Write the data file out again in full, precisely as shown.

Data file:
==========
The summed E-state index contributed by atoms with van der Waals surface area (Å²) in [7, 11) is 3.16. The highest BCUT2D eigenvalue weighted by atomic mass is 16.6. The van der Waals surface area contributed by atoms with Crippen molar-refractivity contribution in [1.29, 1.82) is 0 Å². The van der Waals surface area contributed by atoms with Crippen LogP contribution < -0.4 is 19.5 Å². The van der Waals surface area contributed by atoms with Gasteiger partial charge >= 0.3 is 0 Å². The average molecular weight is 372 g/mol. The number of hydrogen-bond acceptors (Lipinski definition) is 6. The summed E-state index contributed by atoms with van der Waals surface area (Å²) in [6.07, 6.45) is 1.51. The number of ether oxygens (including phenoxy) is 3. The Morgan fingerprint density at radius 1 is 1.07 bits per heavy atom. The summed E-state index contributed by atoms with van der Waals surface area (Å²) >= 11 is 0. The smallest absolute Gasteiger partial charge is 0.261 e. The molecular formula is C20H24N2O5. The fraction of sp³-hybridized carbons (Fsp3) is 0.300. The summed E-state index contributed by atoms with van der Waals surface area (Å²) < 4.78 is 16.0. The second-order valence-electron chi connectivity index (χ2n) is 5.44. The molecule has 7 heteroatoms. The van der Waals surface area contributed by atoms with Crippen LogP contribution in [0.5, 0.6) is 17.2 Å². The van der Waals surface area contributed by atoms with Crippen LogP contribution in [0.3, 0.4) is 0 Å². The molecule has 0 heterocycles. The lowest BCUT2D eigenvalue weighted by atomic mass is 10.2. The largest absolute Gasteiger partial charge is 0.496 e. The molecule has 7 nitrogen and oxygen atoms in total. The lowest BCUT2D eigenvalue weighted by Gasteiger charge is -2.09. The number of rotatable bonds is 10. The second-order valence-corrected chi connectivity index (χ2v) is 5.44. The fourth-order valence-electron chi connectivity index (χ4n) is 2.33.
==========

The summed E-state index contributed by atoms with van der Waals surface area (Å²) in [7, 11) is 3.16. The highest BCUT2D eigenvalue weighted by atomic mass is 16.6. The van der Waals surface area contributed by atoms with Crippen molar-refractivity contribution in [1.29, 1.82) is 0 Å². The van der Waals surface area contributed by atoms with Crippen LogP contribution < -0.4 is 19.5 Å². The van der Waals surface area contributed by atoms with Gasteiger partial charge >= 0.3 is 0 Å². The average molecular weight is 372 g/mol. The number of hydrogen-bond acceptors (Lipinski definition) is 6. The summed E-state index contributed by atoms with van der Waals surface area (Å²) in [6.07, 6.45) is 1.51. The number of ether oxygens (including phenoxy) is 3. The Morgan fingerprint density at radius 1 is 1.07 bits per heavy atom. The summed E-state index contributed by atoms with van der Waals surface area (Å²) >= 11 is 0. The smallest absolute Gasteiger partial charge is 0.261 e. The molecular formula is C20H24N2O5. The fraction of sp³-hybridized carbons (Fsp3) is 0.300. The summed E-state index contributed by atoms with van der Waals surface area (Å²) < 4.78 is 16.0. The second-order valence-electron chi connectivity index (χ2n) is 5.44. The molecule has 7 heteroatoms. The van der Waals surface area contributed by atoms with Crippen LogP contribution in [0.5, 0.6) is 17.2 Å². The van der Waals surface area contributed by atoms with Crippen LogP contribution in [0.3, 0.4) is 0 Å². The molecule has 0 heterocycles. The lowest BCUT2D eigenvalue weighted by atomic mass is 10.2. The largest absolute Gasteiger partial charge is 0.496 e. The molecule has 7 nitrogen and oxygen atoms in total. The lowest BCUT2D eigenvalue weighted by Gasteiger charge is -2.09. The number of rotatable bonds is 10. The second-order valence-corrected chi connectivity index (χ2v) is 5.44. The fourth-order valence-electron chi connectivity index (χ4n) is 2.33.